South Dunedin’s future: ‘Look after the dunes’

Dunedin’s St Kilda Beach. PHOTO: GREGOR RICHARDSON
Dunedin’s St Kilda Beach. PHOTO: GREGOR RICHARDSON
If the sea breaks through St Kilda’s sand dunes "all bets are off" for South Dunedin, a top scientist says.

GNS Science principal scientist Simon Cox yesterday took questions from Otago regional councillors after he presented what he called an "unapologetically long and difficult" report into South Dunedin and Harbourside groundwater.

The 103-page report, produced by GNS Science in partnership with the Otago Regional Council, has been touted as an important tool for determining ways South Dunedin can respond to the challenges of climate change.

The report struck a balance between providing confidence, understanding the problems "and making it clear that you have turned on the light and you are not walking around in the dark", Dr Cox said.

"I would like to think that if I was a property owner in South Dunedin, I would like the best possible science on my property.

"If I’m scared, I want that done.

"I don’t want a broad brush from central government that just sort of says ‘All of South Dunedin is doomed’.

"I want to know that the best possible science is being done on my property."

Simon Cox
Simon Cox
The just-published report said the ground was a lot less permeable than first thought and the land was "a lot less prone than we feared".

It provided rough timeframes for when hazards would emerge.

For the first 30 to 40 years, the primary concern would be rainfall on to ground that was losing its capacity to absorb it as the water table rose.

Then, as sea level rise reached 40cm, the shallow groundwater below the low-lying suburb would begin to surface.

At 60cm to 70cm of sea level rise, coastal inundation suddenly became a problem at Portsmouth Dr, he said.

Providing rough timeframes meant authorities would not get too caught up in one investment, mitigation, or adaptation method if another hazard was going to take over later on, Dr Cox said.

The report, though, was "totally predicated" on protection from the sand dunes, he said.

"If we get a tsunami and then a storm surge event and erosion cutting through those dunes — and the sea breaks through the dunes as it once did in the past ... then all bets are off.

"So look after the dunes."

There could also be further flow-on effects, not yet understood, if the stormwater network became "drowned".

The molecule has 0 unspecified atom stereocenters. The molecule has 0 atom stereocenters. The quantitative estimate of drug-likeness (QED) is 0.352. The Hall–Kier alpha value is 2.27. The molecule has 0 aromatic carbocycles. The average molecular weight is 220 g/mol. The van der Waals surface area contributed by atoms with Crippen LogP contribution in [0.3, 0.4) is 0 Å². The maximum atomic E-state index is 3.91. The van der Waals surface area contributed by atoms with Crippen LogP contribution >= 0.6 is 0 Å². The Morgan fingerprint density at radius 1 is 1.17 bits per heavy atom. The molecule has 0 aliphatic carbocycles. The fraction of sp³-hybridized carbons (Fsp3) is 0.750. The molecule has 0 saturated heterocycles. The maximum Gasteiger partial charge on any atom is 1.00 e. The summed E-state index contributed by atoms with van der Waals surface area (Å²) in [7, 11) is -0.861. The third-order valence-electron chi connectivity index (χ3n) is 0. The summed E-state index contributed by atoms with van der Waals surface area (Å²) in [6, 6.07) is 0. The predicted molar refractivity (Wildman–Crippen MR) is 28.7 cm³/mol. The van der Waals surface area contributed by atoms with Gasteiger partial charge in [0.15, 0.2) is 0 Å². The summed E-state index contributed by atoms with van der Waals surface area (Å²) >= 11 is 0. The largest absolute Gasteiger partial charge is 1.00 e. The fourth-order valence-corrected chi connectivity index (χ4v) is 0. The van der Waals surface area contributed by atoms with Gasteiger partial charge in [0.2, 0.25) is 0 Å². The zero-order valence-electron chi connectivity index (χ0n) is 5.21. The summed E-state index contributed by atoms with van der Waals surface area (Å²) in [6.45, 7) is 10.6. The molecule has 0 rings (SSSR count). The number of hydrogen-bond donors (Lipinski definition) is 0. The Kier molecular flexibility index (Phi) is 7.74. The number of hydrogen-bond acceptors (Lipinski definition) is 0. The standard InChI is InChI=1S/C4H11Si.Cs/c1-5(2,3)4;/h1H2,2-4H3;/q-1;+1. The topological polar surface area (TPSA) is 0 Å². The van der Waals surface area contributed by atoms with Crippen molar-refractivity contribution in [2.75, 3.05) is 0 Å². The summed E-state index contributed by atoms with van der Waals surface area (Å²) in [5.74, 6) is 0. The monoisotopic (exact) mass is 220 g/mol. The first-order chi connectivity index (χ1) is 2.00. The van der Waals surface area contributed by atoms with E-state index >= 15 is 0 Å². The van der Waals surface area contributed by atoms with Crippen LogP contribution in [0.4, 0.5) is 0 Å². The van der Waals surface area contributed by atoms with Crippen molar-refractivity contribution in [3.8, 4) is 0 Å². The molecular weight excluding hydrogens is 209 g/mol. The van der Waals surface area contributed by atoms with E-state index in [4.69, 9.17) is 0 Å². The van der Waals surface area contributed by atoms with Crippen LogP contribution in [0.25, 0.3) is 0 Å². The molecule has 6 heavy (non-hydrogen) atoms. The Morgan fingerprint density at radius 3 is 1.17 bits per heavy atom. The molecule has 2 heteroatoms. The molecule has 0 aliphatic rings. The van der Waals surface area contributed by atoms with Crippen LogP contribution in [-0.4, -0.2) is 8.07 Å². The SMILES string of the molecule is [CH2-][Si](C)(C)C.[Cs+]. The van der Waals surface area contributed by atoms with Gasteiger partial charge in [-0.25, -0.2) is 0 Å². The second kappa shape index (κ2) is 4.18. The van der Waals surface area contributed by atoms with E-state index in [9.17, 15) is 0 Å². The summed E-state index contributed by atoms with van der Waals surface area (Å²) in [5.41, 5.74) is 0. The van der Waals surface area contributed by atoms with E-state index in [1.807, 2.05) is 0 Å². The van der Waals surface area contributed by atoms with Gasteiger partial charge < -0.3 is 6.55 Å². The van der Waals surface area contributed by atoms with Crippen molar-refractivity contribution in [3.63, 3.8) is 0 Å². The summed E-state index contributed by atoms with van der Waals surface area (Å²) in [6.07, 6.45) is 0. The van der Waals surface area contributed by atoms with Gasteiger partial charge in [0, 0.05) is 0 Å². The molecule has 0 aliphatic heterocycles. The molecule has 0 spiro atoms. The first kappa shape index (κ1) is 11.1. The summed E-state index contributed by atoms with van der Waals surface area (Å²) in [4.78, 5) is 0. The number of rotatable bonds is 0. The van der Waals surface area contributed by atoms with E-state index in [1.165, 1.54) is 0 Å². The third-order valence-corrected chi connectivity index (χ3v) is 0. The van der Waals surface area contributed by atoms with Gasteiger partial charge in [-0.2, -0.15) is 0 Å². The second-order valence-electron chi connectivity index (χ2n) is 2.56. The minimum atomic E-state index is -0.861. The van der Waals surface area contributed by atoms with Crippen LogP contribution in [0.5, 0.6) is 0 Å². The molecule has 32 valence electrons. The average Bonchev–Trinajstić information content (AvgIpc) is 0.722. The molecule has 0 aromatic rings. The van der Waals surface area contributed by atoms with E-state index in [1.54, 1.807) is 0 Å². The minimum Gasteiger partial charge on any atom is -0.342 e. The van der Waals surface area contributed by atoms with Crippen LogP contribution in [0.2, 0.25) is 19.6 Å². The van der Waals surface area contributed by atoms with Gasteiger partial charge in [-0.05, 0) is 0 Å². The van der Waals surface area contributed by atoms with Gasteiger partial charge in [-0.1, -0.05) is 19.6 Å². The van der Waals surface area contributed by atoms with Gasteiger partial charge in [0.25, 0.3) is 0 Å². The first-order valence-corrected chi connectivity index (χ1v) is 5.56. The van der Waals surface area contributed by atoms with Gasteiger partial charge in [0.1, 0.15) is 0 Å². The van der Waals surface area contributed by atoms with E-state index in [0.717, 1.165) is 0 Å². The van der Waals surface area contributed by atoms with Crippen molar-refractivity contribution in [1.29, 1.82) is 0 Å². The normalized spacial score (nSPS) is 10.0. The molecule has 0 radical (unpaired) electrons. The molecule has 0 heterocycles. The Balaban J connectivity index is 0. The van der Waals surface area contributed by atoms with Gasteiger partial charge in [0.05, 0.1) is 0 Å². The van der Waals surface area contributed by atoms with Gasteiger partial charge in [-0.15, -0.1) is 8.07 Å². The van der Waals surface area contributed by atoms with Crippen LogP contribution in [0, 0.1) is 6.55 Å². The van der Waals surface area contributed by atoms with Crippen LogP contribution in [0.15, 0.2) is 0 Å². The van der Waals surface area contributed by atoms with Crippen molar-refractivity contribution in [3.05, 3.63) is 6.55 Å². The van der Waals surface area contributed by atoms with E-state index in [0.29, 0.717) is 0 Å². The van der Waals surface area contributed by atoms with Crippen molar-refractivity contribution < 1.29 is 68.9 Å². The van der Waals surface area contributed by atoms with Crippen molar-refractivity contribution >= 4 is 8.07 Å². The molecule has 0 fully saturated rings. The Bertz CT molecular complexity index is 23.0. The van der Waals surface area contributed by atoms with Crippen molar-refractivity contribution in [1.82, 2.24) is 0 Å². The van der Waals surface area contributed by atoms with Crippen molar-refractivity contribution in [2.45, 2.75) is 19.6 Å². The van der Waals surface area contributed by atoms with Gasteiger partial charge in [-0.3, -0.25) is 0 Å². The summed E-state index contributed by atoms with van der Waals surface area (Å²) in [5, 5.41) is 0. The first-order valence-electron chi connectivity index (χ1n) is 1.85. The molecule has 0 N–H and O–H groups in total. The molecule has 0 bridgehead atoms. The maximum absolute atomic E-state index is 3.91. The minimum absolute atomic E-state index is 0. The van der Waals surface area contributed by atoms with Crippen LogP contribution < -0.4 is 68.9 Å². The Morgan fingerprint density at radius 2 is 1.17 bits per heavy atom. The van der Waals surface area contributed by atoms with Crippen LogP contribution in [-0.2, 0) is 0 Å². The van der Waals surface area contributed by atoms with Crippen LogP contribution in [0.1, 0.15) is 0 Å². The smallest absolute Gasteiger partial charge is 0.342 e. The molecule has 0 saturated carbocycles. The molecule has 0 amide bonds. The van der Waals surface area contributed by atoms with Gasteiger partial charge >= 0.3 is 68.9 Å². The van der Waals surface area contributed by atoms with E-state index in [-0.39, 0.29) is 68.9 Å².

Still, the report — based on four years of study — was leading edge.

It was based on a groundwater monitoring network of 35 bore holes, which although not as widespread, was as good as the one established in Christchurch after the earthquake, Dr Cox said.

Typically, both in New Zealand and overseas, monitoring focused on groundwater as a resource — rather than as a hazard, as it did here.

And even in places that were catching up, people tended to think about the "chronic condition at the end" rather than the transition to that end result, he said.

The South Dunedin groundwater study addressed the years ahead that people had to live through, respond to, get insurance for, or work with banks or buy houses during, and make decisions through, he said.

"That’s where I think it’s quite unique.

"Our ambition has always been to understand the effect of building a city on top of a natural system," Dr Cox said.

"We’ve studied a natural system with natural fluctuations as best we can, but clearly there’s a whole built infrastructure that affects it.

"What we need to do is to go back to looking at the relationships between the two ...

"Rain will make groundwater rise, the next rainfall and the runoff will be affected by whether that’s had time to go down.

"It’s the relationships between the built system and the natural system that for me still have many questions."

He said he wanted to understand more about the wastewater network, the stormwater network and the ground and groundwater around it "and what the vulnerability of the system is".

"That’s an area, I think, where a focus should be."